Yesterday night we had a going away party at Nadine Carter Russell’s house in Baton Rouge. Nadine is quite rich (by family money, I think). Her house is in a picturesque neighborhood that has one of those guardposts and gates at the entrance to the community. Her house has antique furniture and paintings; I have never seen a house like this except in the movies. Nadine is at least partially responsible for giving the program a lot of money for scholarships; I got $2500. She’s very nice.
We got our plane tickets and visas at the house, and were served an American dinner of hamburgers and hot dogs. Present were many of my fellow students, Nadine’s Aunt Paula Manship (as in LSU’s Manship School of Mass Communication?), and LSU President William Jenkins.
Note: Time of day is China time. China’s time zone is GMT+8:00, as opposed to U.S. Central time, which is GMT-6:00. Since we are currently in daylight savings time, that’s a 13 hour difference or an 11 hour difference, depending how you look at it. If it is 7:00 AM in Louisiana, it will be 8:00 PM in China.
I am on the plane from LA to Beijing. This is about hour 4 of 13. It’s a big plane with 10 seats per row.
In the LA airport there were many solicitors. One woman was giving out newsletters about the Falun Gong. I thought that was interesting; I took one. Mrs. Yu took one also; she said we’d better get rid of them before we go to China.
We just finished our second meal. The meals are Chinese style. The first meal’s salad had a lichee in it. Drinks are not served with ice unless requested.
The flight attendants seem to assume that I speak Chinese when they offer drinks and meals. I actually DO understand everything they say, but I don’t feel comfortable enough to respond with 中文. Maybe on the next flight.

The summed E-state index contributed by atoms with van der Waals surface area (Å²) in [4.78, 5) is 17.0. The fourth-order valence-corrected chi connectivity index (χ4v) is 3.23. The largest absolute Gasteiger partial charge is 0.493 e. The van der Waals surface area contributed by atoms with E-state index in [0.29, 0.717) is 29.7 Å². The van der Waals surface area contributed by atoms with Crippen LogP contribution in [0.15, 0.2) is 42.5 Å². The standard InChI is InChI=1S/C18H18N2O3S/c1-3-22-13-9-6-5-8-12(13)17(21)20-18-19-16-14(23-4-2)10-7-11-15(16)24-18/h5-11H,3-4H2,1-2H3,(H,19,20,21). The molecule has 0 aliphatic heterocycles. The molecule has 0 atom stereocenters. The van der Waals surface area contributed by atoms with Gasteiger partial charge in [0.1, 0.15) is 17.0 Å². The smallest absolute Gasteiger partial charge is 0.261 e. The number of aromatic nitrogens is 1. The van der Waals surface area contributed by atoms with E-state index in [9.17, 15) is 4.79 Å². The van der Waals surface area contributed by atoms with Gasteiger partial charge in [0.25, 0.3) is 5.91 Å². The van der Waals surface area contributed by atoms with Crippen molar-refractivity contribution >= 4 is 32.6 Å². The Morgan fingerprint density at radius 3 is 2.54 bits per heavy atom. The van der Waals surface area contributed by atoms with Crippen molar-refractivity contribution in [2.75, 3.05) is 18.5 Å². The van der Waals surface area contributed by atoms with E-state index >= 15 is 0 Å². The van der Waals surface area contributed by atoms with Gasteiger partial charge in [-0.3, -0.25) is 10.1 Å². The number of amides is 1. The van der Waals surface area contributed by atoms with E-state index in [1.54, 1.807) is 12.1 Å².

We crossed the international date line just a few hours ago.
John has been drinking too much. Ho Bao-loong stole his bottle from him, and we’ve been hiding it.
About 4 hours to go. Our route is taking us along the coast, up towards Alaska.
This is my first night in China; I’m staying at the Rainbow Hotel in Beijing. The room is a bit old, but mostly Western-style. We (along with everyone else) have been provided with a thermos of hot water with which to make tea. I already miss ice.
Beijing appears to be a very modern city. If not for all the Chinese writing, it might be mistaken for an American city. There are many bikers and pedestrians; cars will not always yield to them. Cars are mostly sedans. Lots of Volkswagens. [The biggest I’ve seen was a Jeep Cherokee (besides the buses).] They are all manuals.
The concept of “lanes” appears to be mostly theoretical here. [Wherever there is an open space, there is likely to be a car. They will go anywhere they want.]
China’s street signs are similar to the U.S.’s, but use different colors.
Lights here sometimes flash yellow before turning green.
Taxis are usually red.
Tomorrow we leave at 8:30 AM for Tiananmen Square and the Forbidden City.
Note: “Bei” = north and “jing” = capitol. Beijing is almost half the size of Taiwan. The population here is 13M. There are 11M bicycles. [Our guide, Eddie, said that the locals have a saying that if you haven’t lost a bicycle in the past 5 years, then you’re not a true Beijing-er. Eddie said he had lost 7 in the past 5 years. They don’t really care because new bikes are cheap, and if they don’t lose one, they don’t have an excuse to get a new one.]
The group has assigned numbers so we can “count off” to make sure everyone is present. We are counting in Chinese numbers. John insisted on the number 9, which in Chinese has a pronunciation similar to “alcohol.” [The number thing didn’t last long. These folks just couldn’t get the Chinese numbers right.]